UNZA, CBU student trouble makers axed



All ring leaders who masterminded riots at the University of Zambia (UNZA) and Copperbelt University (CBU) will be expelled, says Minister of Higher Education Dr Michael Kaingu.

Dr Kaingu said this yesterday in a statement that all those who were identified and names submitted to the Ministry as the ring leaders of the violent protests would be expelled.

This is one of  the conditions which must be followed by the universities management to have the two institutions of higher learning reopened.

Other conditions include the installation of security cameras, the use of student cards, and the signing of a commitment form pledging not to indulge in violent protests.

Dr Kaingu said this in Parliament when he delivered a ministerial statement on the state of the two universities which were closed indefinitely last month.

‘’All ‘ring leaders’ identified in the violent protests are to be expelled. The installation of security cameras and for students to sign up a commitment form pledging not to indulge in violent protests’’, he said.

Dr Kaingu said that security must be stepped up to regulate people who get in and out of the institutions and the sealing of all porous areas around the universities’’ he said.

He said that all students who are on government bursary will be surcharged for the damage caused during the riotous and meal allowances have since been cancelled.

And Government has discontinued the payment of meal allowances to students at UNZA and CBU.

Dr. Kaingu observed that the payment of meal allowances had been abused and had over the years been a source of unrest at the two universities.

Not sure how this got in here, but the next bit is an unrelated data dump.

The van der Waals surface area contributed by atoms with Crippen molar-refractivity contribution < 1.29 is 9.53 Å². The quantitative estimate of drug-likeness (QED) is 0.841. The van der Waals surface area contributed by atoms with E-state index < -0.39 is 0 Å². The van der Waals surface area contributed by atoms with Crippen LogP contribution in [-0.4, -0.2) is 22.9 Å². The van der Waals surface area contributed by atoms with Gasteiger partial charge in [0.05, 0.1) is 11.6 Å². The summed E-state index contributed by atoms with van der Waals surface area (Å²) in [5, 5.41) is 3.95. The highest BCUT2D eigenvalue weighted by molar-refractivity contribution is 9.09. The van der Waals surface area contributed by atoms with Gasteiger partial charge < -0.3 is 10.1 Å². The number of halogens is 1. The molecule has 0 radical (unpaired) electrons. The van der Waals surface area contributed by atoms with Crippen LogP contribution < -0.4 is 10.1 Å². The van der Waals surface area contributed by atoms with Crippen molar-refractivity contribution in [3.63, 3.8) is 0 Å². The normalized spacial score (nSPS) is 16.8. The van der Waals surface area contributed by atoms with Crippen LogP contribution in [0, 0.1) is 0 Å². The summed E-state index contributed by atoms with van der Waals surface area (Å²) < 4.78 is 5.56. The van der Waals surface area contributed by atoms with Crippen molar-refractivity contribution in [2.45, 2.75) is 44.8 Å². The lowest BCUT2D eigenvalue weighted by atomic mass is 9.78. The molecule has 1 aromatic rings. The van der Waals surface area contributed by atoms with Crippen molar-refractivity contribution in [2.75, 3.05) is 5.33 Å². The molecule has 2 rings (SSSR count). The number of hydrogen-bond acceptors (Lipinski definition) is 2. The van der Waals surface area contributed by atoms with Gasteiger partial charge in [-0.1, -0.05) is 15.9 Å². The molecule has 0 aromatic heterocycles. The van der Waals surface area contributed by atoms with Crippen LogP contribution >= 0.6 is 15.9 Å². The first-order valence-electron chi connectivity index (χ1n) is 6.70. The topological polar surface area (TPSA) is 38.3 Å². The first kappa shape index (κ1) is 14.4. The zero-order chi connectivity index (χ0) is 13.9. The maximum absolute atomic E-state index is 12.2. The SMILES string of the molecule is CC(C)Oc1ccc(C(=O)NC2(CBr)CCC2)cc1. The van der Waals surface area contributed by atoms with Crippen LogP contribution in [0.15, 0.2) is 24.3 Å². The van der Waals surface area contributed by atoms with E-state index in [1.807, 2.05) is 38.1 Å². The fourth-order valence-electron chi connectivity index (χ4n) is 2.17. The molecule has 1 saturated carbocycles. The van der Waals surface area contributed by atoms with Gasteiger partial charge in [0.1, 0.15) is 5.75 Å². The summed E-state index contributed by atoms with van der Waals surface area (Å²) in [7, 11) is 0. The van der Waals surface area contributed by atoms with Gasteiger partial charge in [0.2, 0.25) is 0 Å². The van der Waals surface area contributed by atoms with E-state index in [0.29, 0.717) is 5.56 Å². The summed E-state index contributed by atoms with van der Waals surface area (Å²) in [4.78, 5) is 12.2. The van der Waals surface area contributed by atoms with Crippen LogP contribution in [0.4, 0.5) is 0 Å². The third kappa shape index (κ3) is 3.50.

He said Government would however continue to pay tuition, accommodation and project allowances to the universities.

“We will not continue with the payment of meal allowances at UNZA and CBU, because it has been observed that this has been a source of confusion at the two universities,” Dr. Kaingu said.

He said the Higher Education Loans and Scholarship Board Bill had been finalized and was expected to be operational in January 2017 after adoption by Parliament.

Dr. Kaingu also disclosed that Government intended to reopen the two universities on April 10, 2016, and has however, stated that the reopening would be subjected to the universities meeting some conditions.

Some of the conditions are that students would be made to sign a commitment form to pledge not to indulge in violent protests among others. Dr. Kaingu warned that any university that would not meet the conditions would not be reopened.

“We intend to reopen the two universities on around 10th April, however the universities will be reopened on some conditions. The council and management of the two universities will be expected to meet the conditions we have set.

“They should ensure that sufficient and effective security measures are put in place to regulate the entry and exit of these universities and also ensure that all students are made to sign a commitment form,” he said.

Dr. Kaingu further noted that Government was overwhelmed by the volumes of letters of apologies from student bodies, saying that it was an indication that students were remorseful and a lesson has been learnt from their mistakes.

He said that the decision to close the two universities was regrettable and that it was not Government’s plan to continue to keep the two universities closed.

“From the time the universities were closed, my ministry has received numerous representations involving students’ union leaders and various stakeholders for us to consider reopening the universities.’’

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